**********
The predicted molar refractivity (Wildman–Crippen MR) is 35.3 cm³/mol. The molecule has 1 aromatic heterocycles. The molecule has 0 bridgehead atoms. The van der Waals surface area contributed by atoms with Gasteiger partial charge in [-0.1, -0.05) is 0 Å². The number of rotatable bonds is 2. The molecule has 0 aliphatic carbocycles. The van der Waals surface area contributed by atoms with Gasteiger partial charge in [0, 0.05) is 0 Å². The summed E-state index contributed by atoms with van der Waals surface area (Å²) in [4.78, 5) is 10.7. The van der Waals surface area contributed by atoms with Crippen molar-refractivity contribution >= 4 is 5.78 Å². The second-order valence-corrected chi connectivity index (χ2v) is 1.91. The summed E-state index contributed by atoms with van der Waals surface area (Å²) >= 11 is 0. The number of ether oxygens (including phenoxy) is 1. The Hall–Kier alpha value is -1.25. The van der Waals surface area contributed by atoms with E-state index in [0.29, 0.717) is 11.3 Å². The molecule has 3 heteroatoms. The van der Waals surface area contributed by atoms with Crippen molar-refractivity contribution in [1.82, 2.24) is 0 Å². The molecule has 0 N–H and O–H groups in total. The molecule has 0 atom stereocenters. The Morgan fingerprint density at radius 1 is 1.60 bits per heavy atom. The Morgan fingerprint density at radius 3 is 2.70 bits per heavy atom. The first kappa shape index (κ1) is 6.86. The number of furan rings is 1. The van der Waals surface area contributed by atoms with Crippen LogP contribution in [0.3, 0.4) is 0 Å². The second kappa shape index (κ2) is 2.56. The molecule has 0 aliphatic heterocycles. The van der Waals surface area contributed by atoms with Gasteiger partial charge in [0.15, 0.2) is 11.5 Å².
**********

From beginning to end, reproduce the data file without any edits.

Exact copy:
The predicted molar refractivity (Wildman–Crippen MR) is 35.3 cm³/mol. The molecule has 1 aromatic heterocycles. The molecule has 0 bridgehead atoms. The van der Waals surface area contributed by atoms with Gasteiger partial charge in [-0.1, -0.05) is 0 Å². The number of rotatable bonds is 2. The molecule has 0 aliphatic carbocycles. The van der Waals surface area contributed by atoms with Gasteiger partial charge in [0, 0.05) is 0 Å². The summed E-state index contributed by atoms with van der Waals surface area (Å²) in [4.78, 5) is 10.7. The van der Waals surface area contributed by atoms with Crippen molar-refractivity contribution >= 4 is 5.78 Å². The second-order valence-corrected chi connectivity index (χ2v) is 1.91. The summed E-state index contributed by atoms with van der Waals surface area (Å²) >= 11 is 0. The number of ether oxygens (including phenoxy) is 1. The Hall–Kier alpha value is -1.25. The van der Waals surface area contributed by atoms with E-state index in [0.29, 0.717) is 11.3 Å². The molecule has 3 heteroatoms. The van der Waals surface area contributed by atoms with Crippen molar-refractivity contribution in [1.82, 2.24) is 0 Å². The molecule has 0 N–H and O–H groups in total. The molecule has 0 atom stereocenters. The Morgan fingerprint density at radius 1 is 1.60 bits per heavy atom. The Morgan fingerprint density at radius 3 is 2.70 bits per heavy atom. The first kappa shape index (κ1) is 6.86. The number of furan rings is 1. The van der Waals surface area contributed by atoms with Crippen LogP contribution in [0.3, 0.4) is 0 Å². The second kappa shape index (κ2) is 2.56. The molecule has 0 aliphatic heterocycles. The van der Waals surface area contributed by atoms with Gasteiger partial charge in [0.15, 0.2) is 11.5 Å².